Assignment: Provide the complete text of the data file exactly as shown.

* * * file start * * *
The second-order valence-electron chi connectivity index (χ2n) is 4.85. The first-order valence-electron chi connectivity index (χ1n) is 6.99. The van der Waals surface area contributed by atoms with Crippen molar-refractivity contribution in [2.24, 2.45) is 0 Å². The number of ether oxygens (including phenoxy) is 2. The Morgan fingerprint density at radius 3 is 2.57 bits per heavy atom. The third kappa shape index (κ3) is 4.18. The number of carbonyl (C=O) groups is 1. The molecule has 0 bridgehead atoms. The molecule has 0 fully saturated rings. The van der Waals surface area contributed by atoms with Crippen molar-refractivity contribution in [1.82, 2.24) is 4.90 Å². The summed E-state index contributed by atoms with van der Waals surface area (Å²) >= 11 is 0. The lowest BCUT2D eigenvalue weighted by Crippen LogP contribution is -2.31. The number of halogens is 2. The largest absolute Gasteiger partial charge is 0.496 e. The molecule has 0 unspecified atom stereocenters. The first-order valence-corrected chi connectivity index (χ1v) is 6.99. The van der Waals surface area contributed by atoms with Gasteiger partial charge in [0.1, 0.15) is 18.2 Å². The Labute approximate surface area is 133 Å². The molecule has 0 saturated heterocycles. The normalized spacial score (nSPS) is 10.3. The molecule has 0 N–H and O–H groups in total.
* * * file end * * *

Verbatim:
The second-order valence-electron chi connectivity index (χ2n) is 4.85. The first-order valence-electron chi connectivity index (χ1n) is 6.99. The van der Waals surface area contributed by atoms with Crippen molar-refractivity contribution in [2.24, 2.45) is 0 Å². The number of ether oxygens (including phenoxy) is 2. The Morgan fingerprint density at radius 3 is 2.57 bits per heavy atom. The third kappa shape index (κ3) is 4.18. The number of carbonyl (C=O) groups is 1. The molecule has 0 bridgehead atoms. The molecule has 0 fully saturated rings. The van der Waals surface area contributed by atoms with Crippen molar-refractivity contribution in [1.82, 2.24) is 4.90 Å². The summed E-state index contributed by atoms with van der Waals surface area (Å²) >= 11 is 0. The lowest BCUT2D eigenvalue weighted by Crippen LogP contribution is -2.31. The number of halogens is 2. The largest absolute Gasteiger partial charge is 0.496 e. The molecule has 0 unspecified atom stereocenters. The first-order valence-corrected chi connectivity index (χ1v) is 6.99. The van der Waals surface area contributed by atoms with Gasteiger partial charge in [0.1, 0.15) is 18.2 Å². The Labute approximate surface area is 133 Å². The molecule has 0 saturated heterocycles. The normalized spacial score (nSPS) is 10.3. The molecule has 0 N–H and O–H groups in total.